May 11, 2012 — The U.S. Food and Drug Administration (FDA) has recently taken an unusual step to publish a study in the New England Journal of Medicine regarding the dangerous of long-term use of bisphosphonates. These popular osteoporosis drugs include Actonel, Atelvia, Boniva, and Fosamax. In short, the study warned that after five years, the risks of using these medications may outweigh their risks.
Evidence that been growing that the long-term use of these drugs is associated with an increased risk of osteonecrosis (bone death in the jaw), unusual bone fractures in the femur, and esophageal cancer. Women who have taken the drugs for several years have the highest risk of suffering this severe side effect.
In September 2011, an independent FDA advisory panel voted to recommend that the labels on all bisphosphonate drugs be updated to include additional warnings about the risks of long-term use. Even so, the committee agreed that there is no conclusive scientific data to support a regulatory restriction on the duration of using the drugs.
In the New England Journal of Medicine study, the FDA warned that additional studies are “crucial.” The label currently has an “Important Limitation of Use” statement, which reads: “The optimal duration of use has not been determined. All patients on bisphosphonate therapy should have the need for continued therapy re-evaluated on a periodic basis.”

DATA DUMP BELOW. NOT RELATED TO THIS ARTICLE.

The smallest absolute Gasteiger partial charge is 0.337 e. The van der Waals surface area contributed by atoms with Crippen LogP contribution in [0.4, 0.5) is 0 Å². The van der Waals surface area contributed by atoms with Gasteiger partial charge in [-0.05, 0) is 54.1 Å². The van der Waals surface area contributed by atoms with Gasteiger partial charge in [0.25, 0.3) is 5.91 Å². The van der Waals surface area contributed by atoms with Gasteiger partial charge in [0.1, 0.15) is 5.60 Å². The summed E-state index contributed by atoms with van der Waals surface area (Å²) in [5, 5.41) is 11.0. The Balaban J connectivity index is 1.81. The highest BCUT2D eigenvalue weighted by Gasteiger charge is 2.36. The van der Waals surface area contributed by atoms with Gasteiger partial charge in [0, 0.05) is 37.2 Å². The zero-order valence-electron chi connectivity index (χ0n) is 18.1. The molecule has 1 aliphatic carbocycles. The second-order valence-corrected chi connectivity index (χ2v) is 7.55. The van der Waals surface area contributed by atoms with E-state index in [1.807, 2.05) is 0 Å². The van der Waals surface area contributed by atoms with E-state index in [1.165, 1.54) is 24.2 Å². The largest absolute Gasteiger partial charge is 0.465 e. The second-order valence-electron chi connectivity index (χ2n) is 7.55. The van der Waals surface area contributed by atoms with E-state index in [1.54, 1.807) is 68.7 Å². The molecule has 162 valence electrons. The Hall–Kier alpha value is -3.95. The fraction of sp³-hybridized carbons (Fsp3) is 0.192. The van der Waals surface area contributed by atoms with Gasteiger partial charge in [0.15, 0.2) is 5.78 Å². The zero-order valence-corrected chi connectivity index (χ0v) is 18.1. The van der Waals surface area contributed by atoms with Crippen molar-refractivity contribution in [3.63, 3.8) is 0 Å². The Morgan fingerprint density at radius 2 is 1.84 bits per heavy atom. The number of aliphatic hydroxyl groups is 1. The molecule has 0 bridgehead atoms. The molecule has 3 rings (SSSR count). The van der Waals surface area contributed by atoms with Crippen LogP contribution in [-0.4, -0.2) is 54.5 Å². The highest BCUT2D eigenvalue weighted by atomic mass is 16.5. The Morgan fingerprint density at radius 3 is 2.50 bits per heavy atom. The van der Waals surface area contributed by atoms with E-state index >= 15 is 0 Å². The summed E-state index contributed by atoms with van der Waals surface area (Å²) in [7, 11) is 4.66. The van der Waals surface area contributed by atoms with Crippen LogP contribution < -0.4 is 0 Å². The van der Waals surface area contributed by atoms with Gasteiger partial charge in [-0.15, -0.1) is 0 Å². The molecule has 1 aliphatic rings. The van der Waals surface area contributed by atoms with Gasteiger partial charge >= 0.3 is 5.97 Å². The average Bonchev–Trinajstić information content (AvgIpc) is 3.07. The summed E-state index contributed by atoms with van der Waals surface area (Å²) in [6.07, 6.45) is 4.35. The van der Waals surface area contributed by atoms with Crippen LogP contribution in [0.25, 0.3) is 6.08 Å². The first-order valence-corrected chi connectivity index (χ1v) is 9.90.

Although studies have shown that bisphosphonate drugs are beneficial for treating osteoporosis for approximately three years, there is little information for longer than three years. Therefore, the FDA decided to do its own investigation of side effects in existing long-term safety studies that were conducted for at least three years.
The FDA recommends that studies need to be conducted to determine how long the anti-osteoporosis effects of bisphosphonate drugs last after the drug is discontinued. The FDA also recommends that scientists need to create criteria to test long-term users of bisphosphonate drugs to determine whether they are at risk of bone fractures or other severe side effects.
The FDA concluded their analysis by recommending that younger patients are good candidates for discontinuing bisphosphonate drugs after 3-5 years, but older patients should probably be kept on the drugs. Furthermore, physicians should exercise caution when switching a patient between different bisphosphonate drugs.